For many, a lot of thought goes into what they consume before exercise, but what about after? Exercise puts the body under stress which can deplete energy stores and nutrients but can also serve as stimulus for adaptations. Optimising your recovery nutrition is fundamental for not only health, but performance too. Especially if you’re regularly exercising and wanting to maintain training consistency.
Consuming the right nutrients soon after you exercise can help your body replenish and adapt faster and more efficiently. Failure to do so may increase your levels of fatigue, your muscles may become excessively sore, no performance gains will be made and there may also be a risk of developing illness.
Refuel. Rebuild. Rehydrate. The three R’s are the cornerstone of recovery nutrition.
Energy is essentially the foundation of recovery nutrition.
During moderate to high intensity exercise your body uses glycogen as its primary fuel, and so glycogen stores are depleted, and energy is therefore lost. To restore your energy, you need to consume carbohydrates - you need to refuel.
Consuming 1-1.5 g/kg bodyweight of carbohydrate rich foods/drinks within the first hour after exercise has been shown to maximise glycogen resynthesis and therefore recovery. Turn to foods with a high glycaemic index such as a banana bread, muffins or even these raspberry cinnamon rolls
You should continue to ingest carbohydrates throughout the day. Be guided by your hunger. It is recommended that you consume carbohydrates relative to your level of activity. For example, on rest days your intake may be lower than it is on heavy training days.
A general guideline is:
- Low intensity/skill-based: 3–5 g/kg BW
- Moderate intensity: 5–7 g/kg BW
- High intensity: 6–10 g/kg BW
- Extreme: 8–12 g/kg BW
Exercise triggers the breakdown of muscle. The rate at which it breaks down depends on the activity and athletic ability, but equally, protein intake is an essential component of recovery nutrition.
Consuming an adequate amount of protein after exercise provides the body with the amino acids necessary to rebuild muscle and build new tissue.
Consuming 20-40 grams of high-quality, lean protein after a workout will maximise results. It’s important that you choose a complete protein with all 9 essential amino acids to ensure the body has all the building blocks to enhance muscle protein synthesis, and so combat muscle breakdown. A supplement like Clean Lean Protein is perfect for boosting protein intake – it comes complete with all essential amino acids, particularly leucine which is crucial for muscle protein synthesis.
Consuming protein and carbohydrates together can help accelerate the uptake of carbohydrates and therefore replenish glycogen stores. Research has shown that it could positively affect performance, particularly if there is a short time period between exercise bouts.
The body is best at muscle repair and growth in the first hour after exercise so ingesting protein almost straight away is beneficial. However, repair will continue over the next 12-24 hours so you should look to ingest 20g of protein every 3-4 hours.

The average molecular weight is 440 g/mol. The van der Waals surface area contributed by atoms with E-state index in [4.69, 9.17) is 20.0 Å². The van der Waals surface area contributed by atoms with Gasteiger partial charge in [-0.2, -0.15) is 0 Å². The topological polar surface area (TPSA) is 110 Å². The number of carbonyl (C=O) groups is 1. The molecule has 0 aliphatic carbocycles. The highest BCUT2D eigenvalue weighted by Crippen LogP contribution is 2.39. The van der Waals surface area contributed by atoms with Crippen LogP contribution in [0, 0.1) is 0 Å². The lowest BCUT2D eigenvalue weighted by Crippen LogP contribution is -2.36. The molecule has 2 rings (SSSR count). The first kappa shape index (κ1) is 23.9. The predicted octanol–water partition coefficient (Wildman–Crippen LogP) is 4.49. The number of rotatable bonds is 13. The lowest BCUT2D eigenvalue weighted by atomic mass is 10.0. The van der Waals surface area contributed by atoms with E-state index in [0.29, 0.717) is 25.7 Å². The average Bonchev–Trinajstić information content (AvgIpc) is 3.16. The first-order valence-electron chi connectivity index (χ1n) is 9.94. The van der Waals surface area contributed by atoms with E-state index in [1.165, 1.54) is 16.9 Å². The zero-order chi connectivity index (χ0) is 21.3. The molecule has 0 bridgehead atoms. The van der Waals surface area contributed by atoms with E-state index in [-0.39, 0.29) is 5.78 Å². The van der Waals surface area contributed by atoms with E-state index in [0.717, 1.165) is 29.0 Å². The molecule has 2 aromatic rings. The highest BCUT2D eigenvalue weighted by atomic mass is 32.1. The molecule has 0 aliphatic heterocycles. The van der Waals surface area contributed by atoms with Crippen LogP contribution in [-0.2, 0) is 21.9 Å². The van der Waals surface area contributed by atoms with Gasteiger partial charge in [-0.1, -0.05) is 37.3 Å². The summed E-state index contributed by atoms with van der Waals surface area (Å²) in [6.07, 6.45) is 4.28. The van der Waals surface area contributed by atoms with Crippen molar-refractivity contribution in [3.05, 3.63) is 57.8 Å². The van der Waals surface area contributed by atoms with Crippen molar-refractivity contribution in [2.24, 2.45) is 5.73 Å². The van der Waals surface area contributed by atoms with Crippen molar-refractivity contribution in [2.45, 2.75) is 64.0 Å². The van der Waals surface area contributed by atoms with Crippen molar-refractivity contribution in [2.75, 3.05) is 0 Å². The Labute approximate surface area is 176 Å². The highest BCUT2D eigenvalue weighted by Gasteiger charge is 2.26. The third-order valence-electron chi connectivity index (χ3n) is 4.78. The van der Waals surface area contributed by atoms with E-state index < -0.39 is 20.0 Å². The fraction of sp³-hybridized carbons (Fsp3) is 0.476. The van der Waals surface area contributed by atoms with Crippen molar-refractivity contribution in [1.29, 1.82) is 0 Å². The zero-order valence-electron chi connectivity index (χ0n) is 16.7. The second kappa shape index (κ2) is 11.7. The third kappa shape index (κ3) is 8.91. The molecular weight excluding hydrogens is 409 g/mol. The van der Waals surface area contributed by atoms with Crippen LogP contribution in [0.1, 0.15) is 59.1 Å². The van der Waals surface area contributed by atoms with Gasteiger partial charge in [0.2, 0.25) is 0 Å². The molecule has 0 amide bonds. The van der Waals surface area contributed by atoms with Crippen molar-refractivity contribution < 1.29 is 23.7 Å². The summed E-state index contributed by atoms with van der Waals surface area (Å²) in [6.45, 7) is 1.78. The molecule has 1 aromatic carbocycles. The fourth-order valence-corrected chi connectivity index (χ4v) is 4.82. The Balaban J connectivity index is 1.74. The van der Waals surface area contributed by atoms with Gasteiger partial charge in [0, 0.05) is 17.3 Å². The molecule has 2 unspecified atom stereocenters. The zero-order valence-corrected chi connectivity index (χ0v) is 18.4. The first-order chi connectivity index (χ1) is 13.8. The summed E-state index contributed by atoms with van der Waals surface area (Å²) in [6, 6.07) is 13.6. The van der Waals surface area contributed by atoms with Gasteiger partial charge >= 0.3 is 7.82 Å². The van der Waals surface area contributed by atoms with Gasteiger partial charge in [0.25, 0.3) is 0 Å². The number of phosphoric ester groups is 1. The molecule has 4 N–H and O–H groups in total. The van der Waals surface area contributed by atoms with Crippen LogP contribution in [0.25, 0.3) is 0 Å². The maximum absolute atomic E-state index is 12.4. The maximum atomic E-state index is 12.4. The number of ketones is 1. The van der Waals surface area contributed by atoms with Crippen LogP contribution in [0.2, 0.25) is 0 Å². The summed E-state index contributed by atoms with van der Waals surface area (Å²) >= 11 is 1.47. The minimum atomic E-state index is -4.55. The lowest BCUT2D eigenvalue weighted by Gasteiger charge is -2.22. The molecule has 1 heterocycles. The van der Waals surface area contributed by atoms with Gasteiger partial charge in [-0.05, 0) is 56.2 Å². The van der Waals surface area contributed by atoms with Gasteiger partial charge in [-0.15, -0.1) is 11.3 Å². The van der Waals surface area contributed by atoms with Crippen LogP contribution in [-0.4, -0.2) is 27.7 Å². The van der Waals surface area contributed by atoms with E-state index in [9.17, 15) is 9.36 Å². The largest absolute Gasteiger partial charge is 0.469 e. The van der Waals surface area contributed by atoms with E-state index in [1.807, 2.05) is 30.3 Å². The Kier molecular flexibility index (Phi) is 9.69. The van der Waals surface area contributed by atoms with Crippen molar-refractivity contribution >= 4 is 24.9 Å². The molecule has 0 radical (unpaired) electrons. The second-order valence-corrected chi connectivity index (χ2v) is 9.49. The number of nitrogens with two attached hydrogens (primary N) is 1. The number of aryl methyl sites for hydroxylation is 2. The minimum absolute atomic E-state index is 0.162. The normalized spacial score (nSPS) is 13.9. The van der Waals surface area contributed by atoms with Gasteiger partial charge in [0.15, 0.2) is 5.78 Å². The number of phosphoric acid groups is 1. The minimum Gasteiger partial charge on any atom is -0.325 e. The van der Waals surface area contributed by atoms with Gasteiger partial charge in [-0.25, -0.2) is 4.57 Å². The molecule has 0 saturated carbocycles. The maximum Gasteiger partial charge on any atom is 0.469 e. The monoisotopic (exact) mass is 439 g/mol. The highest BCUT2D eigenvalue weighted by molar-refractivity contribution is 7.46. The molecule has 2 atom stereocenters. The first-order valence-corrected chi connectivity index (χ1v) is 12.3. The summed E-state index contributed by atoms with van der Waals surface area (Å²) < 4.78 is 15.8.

Rehydrating after exercise can help regulate body temperature and transport energy and nutrients throughout the body efficiently. When we exercise, we lose sweat. The harder we work, the more water we lose, and so the more we need to replace with fluids to avoid dehydration. Dehydration can impair performance and recovery and can sometimes lead to serious consequences.
Weigh yourself before and after training. For optimal rehydration, aim to replace each 1 kg of your weight (sweat) loss with 1.2-1.5 L of fluids. If fluid losses have been high, you should look to restore lost electrolytes. This is to prevent imbalances that could be damaging to our body’s muscle and organ function. Sodium, calcium, and potassium are the main electrolytes lost through sweat and can be replenished through sports drinks, as well as whole foods such as bananas, potatoes, spinach and milk.
Aside from the three R’s, you must not forget your micronutrients.
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While the body is responsive to nutrients in the 1-2 hours after exercise, continuing to deliver the right nutrients for the next 24-48 hr fully enhances training adaptation and prepares for upcoming training sessions.
Beelen, M., Burke, L. M., Gibala, M. J., & Van Loon, L. J. (2010). Nutritional strategies to promote postexercise recovery. International journal of sport nutrition and exercise metabolism, 20(6), 515-532.
Moore, D. R. (2015). Nutrition to support recovery from endurance exercise: optimal carbohydrate and protein replacement. Current sports medicine reports, 14(4), 294-300.
Betts, J. A., Williams, C., Boobis, L., & Tsintzas, K. (2008). Increased carbohydrate oxidation after ingesting carbohydrate with added protein. Medicine and science in sports and exercise, 40(5), 903-912.
Alghannam, A. F., Gonzalez, J. T., & Betts, J. A. (2018). Restoration of muscle glycogen and functional capacity: role of post-exercise carbohydrate and protein co-ingestion. Nutrients, 10(2), 253.
Convertino, Victor & Armstrong, Lawrence & Coyle, Edward & Mack, Gary & Sawka, Michael & Senay, Leo & Sherman, W.. (1996). ACSM Position Stand: Exercise and Fluid Replacement. Medicine & Science in Sports & Exercise. 28. i-ix. 10.1097/00005768-199610000-00045.